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Noah’s Ark (Picture Yearling Book) Discount !!The bee and the fox, the sheep and the ox–two of each kind trudged aboard Noah’s famousvessel. Peter Spier uses his own translation of a seventeenth-century Dutch poem about thismost famous menagerie.An Almost Wordless Vision of Noah’s StoryThis book won Peter Spier the coveted Caldecott Medal for the best illustrated children’s bookin 1978. Most Caldecott Medal winners enhance the story with illustrations. But a few transcendthe written material by becoming the story. Noah’s Ark is of the latter category.The book opens with a scene of brutal war on the left hand page. On the right hand page is theimage of Noah tending to his agricultural tasks. The words at the bottom of the page say simply," . . . But Noah found grace in the eyes of the Lord." Next, there is a translation of a Dutch poemwritten by Jacobus Revins that tells the briefest outline of the Noah saga. The rest of the bookuntil the last page is wordless. The final page shows Noah after the flood tending to hisagriculture with the words, " . . . and he planted a vineyard."The illustrations provide nonverbal stories about Noah. You see the enormous task it was tobuild an ark, the difficulties of rounding up all the… 1/2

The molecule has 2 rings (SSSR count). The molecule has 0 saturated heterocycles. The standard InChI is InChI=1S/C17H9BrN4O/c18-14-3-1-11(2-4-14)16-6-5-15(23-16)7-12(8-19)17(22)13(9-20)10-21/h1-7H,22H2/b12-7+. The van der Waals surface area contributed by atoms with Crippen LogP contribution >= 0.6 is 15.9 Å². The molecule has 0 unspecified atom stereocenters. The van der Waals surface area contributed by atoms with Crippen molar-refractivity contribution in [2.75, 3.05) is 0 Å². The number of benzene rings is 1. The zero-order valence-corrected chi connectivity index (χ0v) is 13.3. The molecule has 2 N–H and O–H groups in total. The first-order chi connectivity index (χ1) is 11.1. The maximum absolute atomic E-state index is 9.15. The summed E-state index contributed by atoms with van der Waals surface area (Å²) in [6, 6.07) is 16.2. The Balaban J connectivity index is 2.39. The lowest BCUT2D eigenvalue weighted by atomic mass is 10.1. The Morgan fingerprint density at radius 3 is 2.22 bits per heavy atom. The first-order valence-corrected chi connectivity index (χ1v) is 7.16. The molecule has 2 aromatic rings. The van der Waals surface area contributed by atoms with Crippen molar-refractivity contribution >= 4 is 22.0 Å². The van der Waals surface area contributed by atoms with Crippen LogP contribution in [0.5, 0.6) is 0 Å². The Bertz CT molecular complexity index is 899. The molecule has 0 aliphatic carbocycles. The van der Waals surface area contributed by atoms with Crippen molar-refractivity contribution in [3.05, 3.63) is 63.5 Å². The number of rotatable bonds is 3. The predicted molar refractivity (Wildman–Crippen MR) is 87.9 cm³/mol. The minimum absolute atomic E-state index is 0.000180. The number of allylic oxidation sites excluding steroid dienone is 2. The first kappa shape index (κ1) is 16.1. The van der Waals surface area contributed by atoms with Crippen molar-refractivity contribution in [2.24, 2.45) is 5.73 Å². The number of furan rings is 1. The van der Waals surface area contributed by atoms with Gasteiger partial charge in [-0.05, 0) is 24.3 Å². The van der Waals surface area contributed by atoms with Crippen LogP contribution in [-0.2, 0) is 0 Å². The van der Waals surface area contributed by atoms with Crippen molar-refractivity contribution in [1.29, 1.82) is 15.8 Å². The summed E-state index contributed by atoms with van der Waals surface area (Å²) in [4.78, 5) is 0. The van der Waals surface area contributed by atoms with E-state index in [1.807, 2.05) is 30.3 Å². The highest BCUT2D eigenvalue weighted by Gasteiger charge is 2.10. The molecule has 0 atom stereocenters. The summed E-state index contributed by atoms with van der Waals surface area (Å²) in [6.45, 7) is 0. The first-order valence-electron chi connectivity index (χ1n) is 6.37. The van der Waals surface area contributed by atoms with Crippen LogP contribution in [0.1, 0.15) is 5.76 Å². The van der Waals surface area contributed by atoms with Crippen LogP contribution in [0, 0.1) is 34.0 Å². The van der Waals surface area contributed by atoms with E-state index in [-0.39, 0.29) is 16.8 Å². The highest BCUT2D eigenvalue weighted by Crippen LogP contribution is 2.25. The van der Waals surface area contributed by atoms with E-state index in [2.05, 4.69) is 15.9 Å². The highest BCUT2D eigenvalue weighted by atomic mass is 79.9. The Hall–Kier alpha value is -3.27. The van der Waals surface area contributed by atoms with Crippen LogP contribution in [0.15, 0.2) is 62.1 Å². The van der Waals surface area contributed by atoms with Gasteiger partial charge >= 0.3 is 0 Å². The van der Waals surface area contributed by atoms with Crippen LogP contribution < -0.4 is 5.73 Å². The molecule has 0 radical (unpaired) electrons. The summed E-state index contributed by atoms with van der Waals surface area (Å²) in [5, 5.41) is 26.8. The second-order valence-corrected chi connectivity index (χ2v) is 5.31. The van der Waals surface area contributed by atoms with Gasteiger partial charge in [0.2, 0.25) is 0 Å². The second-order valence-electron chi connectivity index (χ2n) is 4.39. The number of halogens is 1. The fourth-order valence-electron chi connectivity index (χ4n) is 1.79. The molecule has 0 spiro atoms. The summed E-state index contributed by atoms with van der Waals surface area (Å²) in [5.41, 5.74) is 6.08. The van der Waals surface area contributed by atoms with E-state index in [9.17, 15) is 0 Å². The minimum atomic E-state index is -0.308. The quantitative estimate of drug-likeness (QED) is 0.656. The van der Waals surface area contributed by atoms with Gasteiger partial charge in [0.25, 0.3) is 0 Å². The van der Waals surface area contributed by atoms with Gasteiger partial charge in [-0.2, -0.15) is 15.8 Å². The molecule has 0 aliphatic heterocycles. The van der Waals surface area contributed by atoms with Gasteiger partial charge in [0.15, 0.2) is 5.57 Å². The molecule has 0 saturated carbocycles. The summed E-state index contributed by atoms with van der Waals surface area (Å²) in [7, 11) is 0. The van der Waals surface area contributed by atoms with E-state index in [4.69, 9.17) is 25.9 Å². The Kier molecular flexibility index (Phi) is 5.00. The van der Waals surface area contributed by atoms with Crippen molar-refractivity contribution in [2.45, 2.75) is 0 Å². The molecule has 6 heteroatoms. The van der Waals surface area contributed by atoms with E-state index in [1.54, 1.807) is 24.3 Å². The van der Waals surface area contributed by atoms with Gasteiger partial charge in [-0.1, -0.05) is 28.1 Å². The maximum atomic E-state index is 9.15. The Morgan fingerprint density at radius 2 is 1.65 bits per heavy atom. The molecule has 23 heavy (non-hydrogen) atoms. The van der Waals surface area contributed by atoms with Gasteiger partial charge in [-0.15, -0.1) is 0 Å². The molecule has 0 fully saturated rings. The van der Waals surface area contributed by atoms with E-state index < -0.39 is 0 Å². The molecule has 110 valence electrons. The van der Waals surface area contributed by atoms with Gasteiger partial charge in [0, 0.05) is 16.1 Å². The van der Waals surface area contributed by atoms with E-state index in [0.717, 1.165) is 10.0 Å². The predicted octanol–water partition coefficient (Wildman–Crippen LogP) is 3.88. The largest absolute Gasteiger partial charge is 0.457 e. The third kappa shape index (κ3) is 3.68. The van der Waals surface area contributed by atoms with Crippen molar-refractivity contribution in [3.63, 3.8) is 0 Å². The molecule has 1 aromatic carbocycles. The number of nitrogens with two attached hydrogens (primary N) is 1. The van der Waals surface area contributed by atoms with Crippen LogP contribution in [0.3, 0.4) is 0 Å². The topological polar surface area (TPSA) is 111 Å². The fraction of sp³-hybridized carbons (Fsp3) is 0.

Fascinating & Accurate My 4-year-old son was completely smitten with this book the first time we read it. He loved to look at all the details; the illustrations are wonderful. The book beaufully portrays God’s vengeance and God’s ultimate love. What struck me was the accuracy of the biblical story that so many of today’s Noah’s Ark books overlook or twist: – the length of time the flood waters took to receed – enough time for the animals to procreate (especially the bunnies!); – that God chose Noah, not that Noah was some sort of savior who, on his own, saved mankind; – the depravity of humanity (a city on fire); – the mess and smell of animal waste and the hard work to care for the animals – it shows Noah shoveling manure. I strongly recommend Peter Spier’s "Noah’s Ark" for anyone who is interested in teaching children biblical truths so often secularized in today’s world and also for the beautiful illustrations and details. Great story beautifully told in pictures I am particularly struck by three things in Peter Spier’s Noah’s Ark. First, the panoramic quality and amazing detail of the illustrations. The more time you spend with each picture the more you find. Second, the way a fairly complex story is beautifully told without words. Third, the way Spier is able to convey depth and breadth and nuance of emotion in his drawings. He exquisitely captures the body language and small facial details, in drawings that seem simple but apparently are not. This adds realism, helps you put yourself in the character’s place, and is the part of Spier’s artwork I like most. Note that the illustrations at the beginning of the story depict violence and are somewhat gory if you examine the details. You might need to consider how to present this, especially with younger children (say under 4?) With the youngest, pre-verbal, you might want to skip the beginning of the story entirely.[/has_review] 2/2Powered by TCPDF (www.tcpdf.org)